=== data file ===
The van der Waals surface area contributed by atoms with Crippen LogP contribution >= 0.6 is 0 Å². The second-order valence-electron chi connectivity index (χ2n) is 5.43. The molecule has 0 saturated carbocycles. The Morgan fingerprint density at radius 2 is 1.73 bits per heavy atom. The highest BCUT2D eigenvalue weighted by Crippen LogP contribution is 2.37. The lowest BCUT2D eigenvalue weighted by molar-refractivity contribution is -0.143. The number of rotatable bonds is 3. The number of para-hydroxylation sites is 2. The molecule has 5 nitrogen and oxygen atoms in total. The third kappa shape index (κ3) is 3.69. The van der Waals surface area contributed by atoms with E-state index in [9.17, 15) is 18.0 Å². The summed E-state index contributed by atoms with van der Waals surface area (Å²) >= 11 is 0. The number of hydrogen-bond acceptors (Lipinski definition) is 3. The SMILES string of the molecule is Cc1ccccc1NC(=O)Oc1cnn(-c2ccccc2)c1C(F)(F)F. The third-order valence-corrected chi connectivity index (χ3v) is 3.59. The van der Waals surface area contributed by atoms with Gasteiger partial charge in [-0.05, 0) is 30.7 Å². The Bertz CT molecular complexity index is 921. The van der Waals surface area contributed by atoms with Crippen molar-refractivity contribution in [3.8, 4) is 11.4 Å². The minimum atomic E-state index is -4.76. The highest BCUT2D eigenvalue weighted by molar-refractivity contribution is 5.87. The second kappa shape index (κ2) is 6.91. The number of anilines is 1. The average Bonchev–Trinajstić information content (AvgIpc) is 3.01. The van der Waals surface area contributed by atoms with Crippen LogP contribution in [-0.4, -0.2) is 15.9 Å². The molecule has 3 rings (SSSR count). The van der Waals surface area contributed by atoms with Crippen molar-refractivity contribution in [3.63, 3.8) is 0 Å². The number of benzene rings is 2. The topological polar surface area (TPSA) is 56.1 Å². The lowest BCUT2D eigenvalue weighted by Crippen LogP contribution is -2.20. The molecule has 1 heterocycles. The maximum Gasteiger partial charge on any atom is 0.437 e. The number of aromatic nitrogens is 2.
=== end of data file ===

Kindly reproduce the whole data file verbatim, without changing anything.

The van der Waals surface area contributed by atoms with Crippen LogP contribution >= 0.6 is 0 Å². The second-order valence-electron chi connectivity index (χ2n) is 5.43. The molecule has 0 saturated carbocycles. The Morgan fingerprint density at radius 2 is 1.73 bits per heavy atom. The highest BCUT2D eigenvalue weighted by Crippen LogP contribution is 2.37. The lowest BCUT2D eigenvalue weighted by molar-refractivity contribution is -0.143. The number of rotatable bonds is 3. The number of para-hydroxylation sites is 2. The molecule has 5 nitrogen and oxygen atoms in total. The third kappa shape index (κ3) is 3.69. The van der Waals surface area contributed by atoms with E-state index in [9.17, 15) is 18.0 Å². The summed E-state index contributed by atoms with van der Waals surface area (Å²) >= 11 is 0. The number of hydrogen-bond acceptors (Lipinski definition) is 3. The SMILES string of the molecule is Cc1ccccc1NC(=O)Oc1cnn(-c2ccccc2)c1C(F)(F)F. The third-order valence-corrected chi connectivity index (χ3v) is 3.59. The van der Waals surface area contributed by atoms with Gasteiger partial charge in [-0.05, 0) is 30.7 Å². The Bertz CT molecular complexity index is 921. The van der Waals surface area contributed by atoms with Crippen molar-refractivity contribution in [3.8, 4) is 11.4 Å². The minimum atomic E-state index is -4.76. The highest BCUT2D eigenvalue weighted by molar-refractivity contribution is 5.87. The second kappa shape index (κ2) is 6.91. The number of anilines is 1. The average Bonchev–Trinajstić information content (AvgIpc) is 3.01. The van der Waals surface area contributed by atoms with Crippen LogP contribution in [-0.4, -0.2) is 15.9 Å². The molecule has 3 rings (SSSR count). The van der Waals surface area contributed by atoms with Crippen molar-refractivity contribution in [3.63, 3.8) is 0 Å². The number of benzene rings is 2. The topological polar surface area (TPSA) is 56.1 Å². The lowest BCUT2D eigenvalue weighted by Crippen LogP contribution is -2.20. The molecule has 1 heterocycles. The maximum Gasteiger partial charge on any atom is 0.437 e. The number of aromatic nitrogens is 2.